What Aspiring Writers can Learn from Amanda Gorman


Harvard University

Amanda Gorman the first Youth Poet Laureate of the United States, is pictured in the Harvard Yard at Harvard University. Stephanie Mitchell/Harvard Staff Photographer.

AnnaBella McGinnis, Reporter

First Lady Jill Biden made the decision to choose poet Amanda Gorman, 22, to perform at the 2021 presidential inauguration. Gorman is not only the youngest poet to write and recite for a presidential inauguration, but a woman whose race would have historically prevented her from taking the stage to speak America’s truth years prior. Although Gorman is not the first woman of color to recite a poem at a presidential inauguration, she is the first poet with a disability to be brought on stage, which has sparked inspiration across the nation to those who have the same struggle as she does.

2020 was filled with the revival of anguish, racism, sorrow, in addition to the COVID-19 pandemic with continues to sweep the United States in a way unseen before. Gorman, however, took the opportunity to find the fine line between recognizing what needs change and motivating not just the country, but the whole world that was watching, to bring about that change. In a series of artistically chosen literary devices, Gorman captured the spirit of America that this generation has fought to see by recognizing its history and what we have learned from it.

“We braved the belly of the beasts. We’ve learned that quiet isn’t always peace. And the norms and notions of what just is, isn’t always justice,” a line from the poem Gorman read at the inauguration.

Something worth noting is that while many artists choose to use highly sophisticated language and open ended meanings in their work, Gorman understood that the majority of her audience were in no place to over analyze her work. With that understanding, she kept a simple element throughout her whole poem, making it easy for her audience to understand while also maintaining an artistic nature that left those who listened speechless.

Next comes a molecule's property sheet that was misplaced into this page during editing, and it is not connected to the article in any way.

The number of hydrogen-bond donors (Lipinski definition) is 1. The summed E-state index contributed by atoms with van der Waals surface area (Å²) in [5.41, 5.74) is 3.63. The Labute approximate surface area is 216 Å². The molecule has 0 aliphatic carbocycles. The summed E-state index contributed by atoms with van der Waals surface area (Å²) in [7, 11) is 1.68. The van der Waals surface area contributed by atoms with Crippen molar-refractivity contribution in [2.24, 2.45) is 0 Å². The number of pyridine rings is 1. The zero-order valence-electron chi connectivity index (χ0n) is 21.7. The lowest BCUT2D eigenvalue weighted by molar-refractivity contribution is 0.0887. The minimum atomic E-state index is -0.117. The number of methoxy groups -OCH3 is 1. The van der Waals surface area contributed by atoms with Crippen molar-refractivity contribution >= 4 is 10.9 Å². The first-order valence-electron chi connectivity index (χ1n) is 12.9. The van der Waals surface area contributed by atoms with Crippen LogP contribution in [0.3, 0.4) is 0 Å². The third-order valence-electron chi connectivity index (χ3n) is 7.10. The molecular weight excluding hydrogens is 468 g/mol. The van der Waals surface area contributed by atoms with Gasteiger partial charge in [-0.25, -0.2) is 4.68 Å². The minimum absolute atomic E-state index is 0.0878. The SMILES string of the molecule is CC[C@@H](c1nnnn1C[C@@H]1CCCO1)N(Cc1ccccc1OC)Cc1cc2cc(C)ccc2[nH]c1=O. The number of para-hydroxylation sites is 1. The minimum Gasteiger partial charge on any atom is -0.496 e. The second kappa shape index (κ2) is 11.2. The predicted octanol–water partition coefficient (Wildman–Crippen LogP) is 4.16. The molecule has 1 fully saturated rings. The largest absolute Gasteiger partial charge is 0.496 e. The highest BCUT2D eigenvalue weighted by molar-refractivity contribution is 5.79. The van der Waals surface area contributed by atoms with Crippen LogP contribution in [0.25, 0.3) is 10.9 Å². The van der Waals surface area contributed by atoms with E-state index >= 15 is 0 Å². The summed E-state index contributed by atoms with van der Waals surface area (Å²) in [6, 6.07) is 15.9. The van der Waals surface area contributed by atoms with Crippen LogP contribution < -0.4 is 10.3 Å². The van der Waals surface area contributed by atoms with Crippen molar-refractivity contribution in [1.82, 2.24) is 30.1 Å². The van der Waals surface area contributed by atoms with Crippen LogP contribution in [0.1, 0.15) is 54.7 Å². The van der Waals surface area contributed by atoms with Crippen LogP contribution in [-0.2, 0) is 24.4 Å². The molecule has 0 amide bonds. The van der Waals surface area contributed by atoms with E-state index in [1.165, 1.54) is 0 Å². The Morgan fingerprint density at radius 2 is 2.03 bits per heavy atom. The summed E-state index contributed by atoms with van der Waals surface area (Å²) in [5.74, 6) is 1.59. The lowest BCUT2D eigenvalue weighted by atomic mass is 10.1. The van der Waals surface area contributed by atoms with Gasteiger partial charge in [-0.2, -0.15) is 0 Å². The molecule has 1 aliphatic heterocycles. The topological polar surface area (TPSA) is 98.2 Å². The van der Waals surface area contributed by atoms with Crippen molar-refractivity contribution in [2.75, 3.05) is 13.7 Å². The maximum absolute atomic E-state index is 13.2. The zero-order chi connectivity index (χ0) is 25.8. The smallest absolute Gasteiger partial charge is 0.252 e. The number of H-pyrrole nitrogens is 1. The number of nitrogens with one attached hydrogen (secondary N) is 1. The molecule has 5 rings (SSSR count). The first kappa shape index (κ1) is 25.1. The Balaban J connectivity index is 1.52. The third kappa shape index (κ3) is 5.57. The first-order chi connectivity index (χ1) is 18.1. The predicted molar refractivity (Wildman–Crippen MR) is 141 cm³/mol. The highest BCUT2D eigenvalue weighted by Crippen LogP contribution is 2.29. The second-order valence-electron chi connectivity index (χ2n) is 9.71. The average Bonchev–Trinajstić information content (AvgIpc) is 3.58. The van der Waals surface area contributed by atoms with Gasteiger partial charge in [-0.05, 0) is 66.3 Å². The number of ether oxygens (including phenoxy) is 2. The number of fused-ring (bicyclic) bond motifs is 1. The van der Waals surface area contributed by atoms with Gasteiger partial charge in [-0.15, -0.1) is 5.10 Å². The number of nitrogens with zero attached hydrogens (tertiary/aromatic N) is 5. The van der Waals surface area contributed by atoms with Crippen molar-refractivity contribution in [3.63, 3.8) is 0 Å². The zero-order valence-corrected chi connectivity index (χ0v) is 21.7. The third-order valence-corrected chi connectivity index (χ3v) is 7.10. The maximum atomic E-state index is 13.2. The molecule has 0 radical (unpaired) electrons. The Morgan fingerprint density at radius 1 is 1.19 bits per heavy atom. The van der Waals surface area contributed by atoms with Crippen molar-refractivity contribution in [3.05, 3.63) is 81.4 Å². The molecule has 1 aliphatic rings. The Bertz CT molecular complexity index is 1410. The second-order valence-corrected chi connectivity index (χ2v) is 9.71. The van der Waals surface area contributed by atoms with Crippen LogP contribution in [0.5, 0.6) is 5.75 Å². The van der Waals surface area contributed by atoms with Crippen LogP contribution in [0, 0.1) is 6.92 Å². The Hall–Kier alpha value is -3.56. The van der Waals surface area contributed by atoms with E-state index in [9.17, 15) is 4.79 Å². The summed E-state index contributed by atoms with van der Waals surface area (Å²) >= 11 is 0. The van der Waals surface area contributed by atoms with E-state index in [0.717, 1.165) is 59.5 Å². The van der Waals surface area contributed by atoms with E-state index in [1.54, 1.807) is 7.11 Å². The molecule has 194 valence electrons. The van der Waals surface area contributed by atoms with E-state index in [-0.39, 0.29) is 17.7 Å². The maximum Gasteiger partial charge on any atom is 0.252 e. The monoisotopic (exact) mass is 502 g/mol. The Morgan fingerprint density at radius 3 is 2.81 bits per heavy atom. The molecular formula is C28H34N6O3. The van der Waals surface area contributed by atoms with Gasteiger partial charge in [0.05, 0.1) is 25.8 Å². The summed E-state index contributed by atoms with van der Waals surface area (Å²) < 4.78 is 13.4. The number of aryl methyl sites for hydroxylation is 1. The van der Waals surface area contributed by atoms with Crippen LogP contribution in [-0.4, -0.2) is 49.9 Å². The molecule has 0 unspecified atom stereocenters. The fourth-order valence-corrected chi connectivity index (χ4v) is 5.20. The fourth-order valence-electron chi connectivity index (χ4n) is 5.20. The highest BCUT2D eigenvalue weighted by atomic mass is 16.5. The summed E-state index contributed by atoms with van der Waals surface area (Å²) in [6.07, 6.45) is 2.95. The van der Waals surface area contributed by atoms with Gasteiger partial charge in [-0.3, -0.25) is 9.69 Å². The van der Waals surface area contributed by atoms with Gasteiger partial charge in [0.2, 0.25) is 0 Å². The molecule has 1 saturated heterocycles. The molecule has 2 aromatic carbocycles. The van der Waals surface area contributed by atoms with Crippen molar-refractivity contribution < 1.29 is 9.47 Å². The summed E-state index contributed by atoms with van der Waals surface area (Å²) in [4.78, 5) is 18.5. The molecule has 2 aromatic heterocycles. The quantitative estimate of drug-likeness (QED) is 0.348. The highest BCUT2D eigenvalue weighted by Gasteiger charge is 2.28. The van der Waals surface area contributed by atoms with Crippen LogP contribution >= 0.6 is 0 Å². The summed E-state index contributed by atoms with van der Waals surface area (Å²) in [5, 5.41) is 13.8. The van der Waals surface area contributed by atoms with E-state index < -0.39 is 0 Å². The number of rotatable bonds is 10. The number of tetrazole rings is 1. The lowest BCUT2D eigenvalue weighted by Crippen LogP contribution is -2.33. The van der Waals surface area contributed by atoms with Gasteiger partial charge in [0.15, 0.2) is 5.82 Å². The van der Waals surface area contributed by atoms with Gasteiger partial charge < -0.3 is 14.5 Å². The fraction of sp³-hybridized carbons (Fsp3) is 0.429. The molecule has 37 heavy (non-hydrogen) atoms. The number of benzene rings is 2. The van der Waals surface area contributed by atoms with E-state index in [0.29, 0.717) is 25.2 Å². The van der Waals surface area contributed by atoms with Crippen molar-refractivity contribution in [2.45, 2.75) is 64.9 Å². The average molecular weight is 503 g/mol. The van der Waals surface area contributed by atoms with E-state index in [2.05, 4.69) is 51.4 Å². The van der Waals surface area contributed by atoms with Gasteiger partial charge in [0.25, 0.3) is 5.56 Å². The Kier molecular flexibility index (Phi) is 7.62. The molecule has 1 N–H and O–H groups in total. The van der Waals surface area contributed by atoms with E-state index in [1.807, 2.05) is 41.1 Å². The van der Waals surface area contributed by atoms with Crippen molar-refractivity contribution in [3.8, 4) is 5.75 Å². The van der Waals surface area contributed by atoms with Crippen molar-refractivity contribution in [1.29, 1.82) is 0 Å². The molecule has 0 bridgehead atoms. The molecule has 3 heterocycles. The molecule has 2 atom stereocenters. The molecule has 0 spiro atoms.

Crafting a poem with this level of technique does not happen over night. Despite Gorman’s young age, she has garnered plenty of experience prior to the 2021 inauguration. Gorman was the first person to be named the National Youth Poet Laureate in L.A., and has spent years being an activist, speaking on issues of feminism, race, oppression, and other injustices. The young writer was said to be inspired by previous inaugural poet, Maya Angelou, when she read her autobiography “I Know Why the Caged Bird Sings.”

According to Understood.org, “Gorman was diagnosed with an auditory processing disorder in kindergarten. She also has speech articulation issues that make it difficult for her to pronounce certain words and sounds.” However, this did not stop Gorman from speaking her truth artistically and publicly. When she recited “The Hill We Climb,” she pronounced each word with ease and confidence. She credits Lin-Manuel Miranda’s “Hamilton” for helping her learn how to pronounce the letter R. Specifically the song “Aaron Burr, Sir” thanks to the repetition of the letter R in the song.

Since the inauguration, Amanda Gorman’s popularity has sky rocketed and she continues to use her new platform to encourage activism and speak out on issues that she feels need attention in the public eye. Recently, Gorman signed with IMG models and is scheduled to perform at the Super Bowl. In addition, she is coming out with three books that will be released later this year. She is a prime example of what happens when one uses their art to speak their truth, despite any obstacles that might get in the way. When we think about what the impact of our art could be, Amanda Gorman will be a face that comes to mind for many years to come.